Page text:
[13:58] SEGMENT THREE: What artistic liberties can an author take when telling someone else’s story? This segment is about John D’Agata’s essay on Levi Presley’s suicide in Las Vegas and what fact-checker Jim Fingal has to say about it.

  • [14:40] – D’Agata’s essay was rejected by Harper’s magazine because of factual inaccuracies, but was then picked up by The Believer magazine and was given to Jim Fingal, an intern, to fact check.
  • [15:05] – Fingal found seven factual inaccuracies in the first sentence alone, and filled 100 pages with notes on the essay’s inaccuracies.
  • [19:47] – D’Agata argues that essays are distinct from journalism; because D’Agata isn’t a journalist, journalistic rules don’t apply to him. But where do we draw the line when changing certain facts goes too far?
  • [22:25] – Devon describes her experience reading Lifespan of a Fact without any prior information about it.
  •  [26:13] – The focus of the essay has shifted toward an intellectual discussion about ethics, and away from a boy’s suicide. Maybe that’s D’Agata’s point: if you get too hung up on the facts, you’ll lose sight of the story. And maybe that’s Fingal’s point, too: if you don’t get the facts straight, you’ll distract the reader from the truth.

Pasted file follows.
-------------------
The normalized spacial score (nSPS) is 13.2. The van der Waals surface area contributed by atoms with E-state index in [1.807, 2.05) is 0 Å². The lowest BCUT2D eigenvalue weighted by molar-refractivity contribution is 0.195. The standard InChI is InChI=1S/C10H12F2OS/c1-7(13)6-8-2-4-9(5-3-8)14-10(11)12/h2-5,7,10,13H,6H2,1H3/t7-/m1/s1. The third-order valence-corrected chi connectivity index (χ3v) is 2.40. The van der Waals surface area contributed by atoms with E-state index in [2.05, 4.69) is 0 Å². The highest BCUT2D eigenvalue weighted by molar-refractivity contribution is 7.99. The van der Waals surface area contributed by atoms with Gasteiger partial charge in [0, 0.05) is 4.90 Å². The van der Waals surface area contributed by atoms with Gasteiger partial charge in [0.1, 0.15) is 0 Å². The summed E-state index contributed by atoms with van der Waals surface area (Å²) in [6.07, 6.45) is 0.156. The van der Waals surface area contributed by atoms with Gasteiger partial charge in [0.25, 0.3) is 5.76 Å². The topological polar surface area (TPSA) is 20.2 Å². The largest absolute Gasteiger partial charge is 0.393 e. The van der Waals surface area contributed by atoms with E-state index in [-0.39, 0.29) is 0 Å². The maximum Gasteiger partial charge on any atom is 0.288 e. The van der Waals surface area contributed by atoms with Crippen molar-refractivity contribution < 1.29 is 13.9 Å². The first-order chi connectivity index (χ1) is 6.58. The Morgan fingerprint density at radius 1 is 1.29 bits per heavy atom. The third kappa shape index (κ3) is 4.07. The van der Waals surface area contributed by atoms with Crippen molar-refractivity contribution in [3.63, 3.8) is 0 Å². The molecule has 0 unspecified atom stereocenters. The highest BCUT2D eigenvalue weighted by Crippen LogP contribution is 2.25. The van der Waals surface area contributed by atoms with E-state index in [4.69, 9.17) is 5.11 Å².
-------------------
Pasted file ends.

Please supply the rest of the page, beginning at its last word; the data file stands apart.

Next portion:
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[28:57] SEGMENT FOUR: Girl Friday’s copy chief, Michael Trudeau breaks down the behind-the-scene editing process.

  • [29:47] – Michael Trudeau explains the fact-checking responsibilities of the author and the copyeditor.
  • [32:15] – When we rely on our own memory, that’s when it gets tricky. In memoir, authors draw their stories from a gray area and try to make it as true as they can.

[35:30] – SEGMENT FIVE: What’s the process of collecting facts? William Dietrich, a Pulitzer Prizewinning journalist, tackles the hard job of getting not only the facts, but the truth, as close to right as he can.

  • [36:17] – Dietrich was told to cover the story of the 1989 Exxon Valdez oil tanker spill in Prince William Sound, Alaska.
  •  [37:34] – The Exxon Valdez Oil spill was one of the biggest environmental disasters in the world’s history.